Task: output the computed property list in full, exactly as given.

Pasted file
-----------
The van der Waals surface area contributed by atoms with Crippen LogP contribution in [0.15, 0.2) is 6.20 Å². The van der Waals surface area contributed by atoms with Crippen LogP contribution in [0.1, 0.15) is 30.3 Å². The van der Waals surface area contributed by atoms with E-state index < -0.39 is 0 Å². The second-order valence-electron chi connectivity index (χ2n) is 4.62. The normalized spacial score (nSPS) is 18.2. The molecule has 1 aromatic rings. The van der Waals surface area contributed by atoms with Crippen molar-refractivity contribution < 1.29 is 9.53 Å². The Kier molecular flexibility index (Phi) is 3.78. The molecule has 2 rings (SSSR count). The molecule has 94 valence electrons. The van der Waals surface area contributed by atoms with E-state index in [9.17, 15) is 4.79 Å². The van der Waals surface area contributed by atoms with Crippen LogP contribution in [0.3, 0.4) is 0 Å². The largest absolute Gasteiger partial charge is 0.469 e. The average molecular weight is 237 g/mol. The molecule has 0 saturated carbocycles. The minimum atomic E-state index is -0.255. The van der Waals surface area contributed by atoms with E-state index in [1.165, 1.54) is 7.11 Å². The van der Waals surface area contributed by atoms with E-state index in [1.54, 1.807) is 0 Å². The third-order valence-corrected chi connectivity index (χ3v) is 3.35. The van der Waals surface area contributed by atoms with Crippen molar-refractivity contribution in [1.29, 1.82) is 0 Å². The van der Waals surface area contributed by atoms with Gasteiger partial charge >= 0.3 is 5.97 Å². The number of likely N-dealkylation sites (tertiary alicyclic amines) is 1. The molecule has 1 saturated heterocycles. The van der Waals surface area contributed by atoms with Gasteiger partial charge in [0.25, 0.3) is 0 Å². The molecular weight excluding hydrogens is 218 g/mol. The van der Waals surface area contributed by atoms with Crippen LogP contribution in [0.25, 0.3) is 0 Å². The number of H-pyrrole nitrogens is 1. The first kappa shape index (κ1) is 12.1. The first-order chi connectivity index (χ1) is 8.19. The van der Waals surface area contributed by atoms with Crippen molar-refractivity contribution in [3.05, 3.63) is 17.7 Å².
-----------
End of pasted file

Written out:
The van der Waals surface area contributed by atoms with Crippen LogP contribution in [0.15, 0.2) is 6.20 Å². The van der Waals surface area contributed by atoms with Crippen LogP contribution in [0.1, 0.15) is 30.3 Å². The van der Waals surface area contributed by atoms with E-state index < -0.39 is 0 Å². The second-order valence-electron chi connectivity index (χ2n) is 4.62. The normalized spacial score (nSPS) is 18.2. The molecule has 1 aromatic rings. The van der Waals surface area contributed by atoms with Crippen molar-refractivity contribution < 1.29 is 9.53 Å². The Kier molecular flexibility index (Phi) is 3.78. The molecule has 2 rings (SSSR count). The molecule has 94 valence electrons. The van der Waals surface area contributed by atoms with E-state index in [9.17, 15) is 4.79 Å². The van der Waals surface area contributed by atoms with Crippen LogP contribution in [0.3, 0.4) is 0 Å². The largest absolute Gasteiger partial charge is 0.469 e. The average molecular weight is 237 g/mol. The molecule has 0 saturated carbocycles. The minimum atomic E-state index is -0.255. The van der Waals surface area contributed by atoms with E-state index in [1.165, 1.54) is 7.11 Å². The van der Waals surface area contributed by atoms with E-state index in [1.54, 1.807) is 0 Å². The third-order valence-corrected chi connectivity index (χ3v) is 3.35. The van der Waals surface area contributed by atoms with Crippen molar-refractivity contribution in [1.29, 1.82) is 0 Å². The van der Waals surface area contributed by atoms with Gasteiger partial charge >= 0.3 is 5.97 Å². The number of likely N-dealkylation sites (tertiary alicyclic amines) is 1. The molecule has 1 saturated heterocycles. The van der Waals surface area contributed by atoms with Gasteiger partial charge in [0.25, 0.3) is 0 Å². The molecular weight excluding hydrogens is 218 g/mol. The van der Waals surface area contributed by atoms with Crippen LogP contribution in [0.25, 0.3) is 0 Å². The number of H-pyrrole nitrogens is 1. The first kappa shape index (κ1) is 12.1. The first-order chi connectivity index (χ1) is 8.19. The van der Waals surface area contributed by atoms with Crippen molar-refractivity contribution in [3.05, 3.63) is 17.7 Å².